"This is a great day for the University of Michigan and for all of higher education, as well as for the numerous corporations, educational groups and others who filed amicus briefs in support of the University," said Interim U-M President B. Joseph White of the decision. "I am pleased that the court recognized that diversity brings educational benefits to all students. This is part of the University's historic and significant commitment to diversity in all its facets, and today's decision reaffirms our community's long-standing values. We must prepare our students to learn and to lead in the world's most diverse democracy."
The decision found that the Law School admissions policy was constitutional under guidelines established by the Supreme Court in its 1978 Bakke decision. The full decision of the case, Grutter v. Bollinger, can be found on the web at http://www.umich.edu/~urel/admissions/legal/grutter/gru-ap-op.html
The court noted that the Law School admissions policy, adopted by the faculty in 1992, is "virtually indistinguishable" from the Harvard Plan held out as a model in the Bakke decision. The court found that U-M considers each applicant as an individual in making admissions decisions, and does not shield any applicant from competing with the rest of the applicant pool.
"The record demonstrates that the Law School does not employ a quota for underrepresented minority students," the majority opinion stated. "Essentially, both the Law School's admission policy and the Harvard Plan attend to the numbers of underrepresented minority students to ensure that all students-minority and majority alike-will be able to enjoy the benefits of an academically diverse student body."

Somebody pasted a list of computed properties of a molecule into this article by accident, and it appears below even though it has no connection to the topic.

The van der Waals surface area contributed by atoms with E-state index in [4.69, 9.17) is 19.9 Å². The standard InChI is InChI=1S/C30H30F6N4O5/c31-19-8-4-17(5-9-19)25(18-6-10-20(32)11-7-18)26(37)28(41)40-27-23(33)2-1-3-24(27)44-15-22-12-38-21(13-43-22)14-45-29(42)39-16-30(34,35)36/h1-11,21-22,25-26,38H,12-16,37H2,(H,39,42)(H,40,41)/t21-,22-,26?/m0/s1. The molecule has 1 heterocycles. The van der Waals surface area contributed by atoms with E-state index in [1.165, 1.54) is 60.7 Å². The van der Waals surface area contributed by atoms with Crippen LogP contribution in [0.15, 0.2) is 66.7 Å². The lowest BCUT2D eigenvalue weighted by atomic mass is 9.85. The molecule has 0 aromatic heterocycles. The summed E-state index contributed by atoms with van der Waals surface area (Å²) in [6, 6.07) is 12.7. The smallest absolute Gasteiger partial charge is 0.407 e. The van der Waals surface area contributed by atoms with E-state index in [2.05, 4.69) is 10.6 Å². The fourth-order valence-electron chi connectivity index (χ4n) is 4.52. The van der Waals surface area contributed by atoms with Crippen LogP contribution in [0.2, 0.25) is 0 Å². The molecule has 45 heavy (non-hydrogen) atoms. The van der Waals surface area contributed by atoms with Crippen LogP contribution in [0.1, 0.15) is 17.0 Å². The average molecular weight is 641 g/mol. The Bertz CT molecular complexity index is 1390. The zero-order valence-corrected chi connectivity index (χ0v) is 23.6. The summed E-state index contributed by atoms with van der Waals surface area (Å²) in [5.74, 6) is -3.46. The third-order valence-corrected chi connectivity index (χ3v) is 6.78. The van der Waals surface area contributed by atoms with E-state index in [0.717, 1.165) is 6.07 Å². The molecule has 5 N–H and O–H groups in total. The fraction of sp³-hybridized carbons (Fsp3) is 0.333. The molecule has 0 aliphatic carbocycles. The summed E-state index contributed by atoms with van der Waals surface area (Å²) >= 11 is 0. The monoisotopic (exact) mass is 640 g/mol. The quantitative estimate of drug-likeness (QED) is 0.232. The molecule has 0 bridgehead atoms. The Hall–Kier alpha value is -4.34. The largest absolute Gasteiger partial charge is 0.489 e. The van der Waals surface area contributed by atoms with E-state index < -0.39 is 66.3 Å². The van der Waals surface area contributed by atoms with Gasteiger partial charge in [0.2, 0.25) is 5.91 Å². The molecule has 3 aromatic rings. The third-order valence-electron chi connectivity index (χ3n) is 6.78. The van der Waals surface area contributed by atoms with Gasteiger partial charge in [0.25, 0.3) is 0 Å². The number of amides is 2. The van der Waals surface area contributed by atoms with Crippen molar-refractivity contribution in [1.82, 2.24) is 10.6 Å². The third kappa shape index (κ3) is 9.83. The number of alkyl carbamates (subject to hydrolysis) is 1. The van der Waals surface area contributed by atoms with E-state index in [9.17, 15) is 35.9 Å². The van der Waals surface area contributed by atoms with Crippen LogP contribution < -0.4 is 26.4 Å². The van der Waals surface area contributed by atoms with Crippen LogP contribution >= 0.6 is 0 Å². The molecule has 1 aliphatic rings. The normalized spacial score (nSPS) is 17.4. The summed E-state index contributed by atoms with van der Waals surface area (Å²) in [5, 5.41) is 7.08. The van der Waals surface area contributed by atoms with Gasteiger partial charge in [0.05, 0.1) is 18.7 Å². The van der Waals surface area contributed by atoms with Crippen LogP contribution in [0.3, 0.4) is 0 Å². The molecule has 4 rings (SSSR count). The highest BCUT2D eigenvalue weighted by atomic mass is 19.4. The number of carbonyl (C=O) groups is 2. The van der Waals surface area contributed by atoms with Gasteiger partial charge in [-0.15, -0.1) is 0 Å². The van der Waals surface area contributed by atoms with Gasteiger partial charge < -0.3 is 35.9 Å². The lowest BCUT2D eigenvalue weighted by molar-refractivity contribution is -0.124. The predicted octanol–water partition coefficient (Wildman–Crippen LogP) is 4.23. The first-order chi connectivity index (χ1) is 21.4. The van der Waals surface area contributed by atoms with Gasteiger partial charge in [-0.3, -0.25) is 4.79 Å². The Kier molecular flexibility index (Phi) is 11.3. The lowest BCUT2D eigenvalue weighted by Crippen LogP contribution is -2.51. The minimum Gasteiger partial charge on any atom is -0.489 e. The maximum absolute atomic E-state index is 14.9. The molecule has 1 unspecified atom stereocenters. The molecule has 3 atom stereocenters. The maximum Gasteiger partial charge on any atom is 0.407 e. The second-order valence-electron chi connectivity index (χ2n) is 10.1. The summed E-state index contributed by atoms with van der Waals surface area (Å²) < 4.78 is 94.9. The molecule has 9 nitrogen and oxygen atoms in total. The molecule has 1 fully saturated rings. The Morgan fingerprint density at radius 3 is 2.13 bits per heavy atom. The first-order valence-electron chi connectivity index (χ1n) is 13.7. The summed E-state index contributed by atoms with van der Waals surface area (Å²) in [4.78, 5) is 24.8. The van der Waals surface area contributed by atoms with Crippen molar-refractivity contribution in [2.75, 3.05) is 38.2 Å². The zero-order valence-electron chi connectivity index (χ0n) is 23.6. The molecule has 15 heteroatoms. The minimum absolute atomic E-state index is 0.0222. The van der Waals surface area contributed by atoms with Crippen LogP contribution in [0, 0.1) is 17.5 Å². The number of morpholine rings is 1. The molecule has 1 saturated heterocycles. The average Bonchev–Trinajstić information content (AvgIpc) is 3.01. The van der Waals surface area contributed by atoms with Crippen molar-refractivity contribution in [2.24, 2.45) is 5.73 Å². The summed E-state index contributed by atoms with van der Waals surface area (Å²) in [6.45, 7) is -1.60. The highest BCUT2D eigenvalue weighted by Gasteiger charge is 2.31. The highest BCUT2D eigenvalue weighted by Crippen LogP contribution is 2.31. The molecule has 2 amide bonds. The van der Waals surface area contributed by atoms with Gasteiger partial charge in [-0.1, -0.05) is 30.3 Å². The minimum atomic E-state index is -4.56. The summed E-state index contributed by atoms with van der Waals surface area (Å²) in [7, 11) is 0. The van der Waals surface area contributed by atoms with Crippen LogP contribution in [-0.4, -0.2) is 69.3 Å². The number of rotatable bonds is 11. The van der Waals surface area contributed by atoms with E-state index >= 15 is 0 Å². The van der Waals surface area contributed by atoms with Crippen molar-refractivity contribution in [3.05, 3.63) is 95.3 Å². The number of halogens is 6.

The decision reversed the finding by a federal district court judge in March 2001 that the Law School's affirmative action admissions program was illegal.
In the main dissenting opinion, Judge Danny Boggs argued that a governmental policy to "arrange social outcomes proportionally according to the race or ethnicity of citizens, remedying, where it can, any pervasive unequal distribution of wealth, education or status" might be proper for a number of countries, but "so long as the Equal Protection Clause is a part of the United States Constitution, the United States is not one of those countries." More >>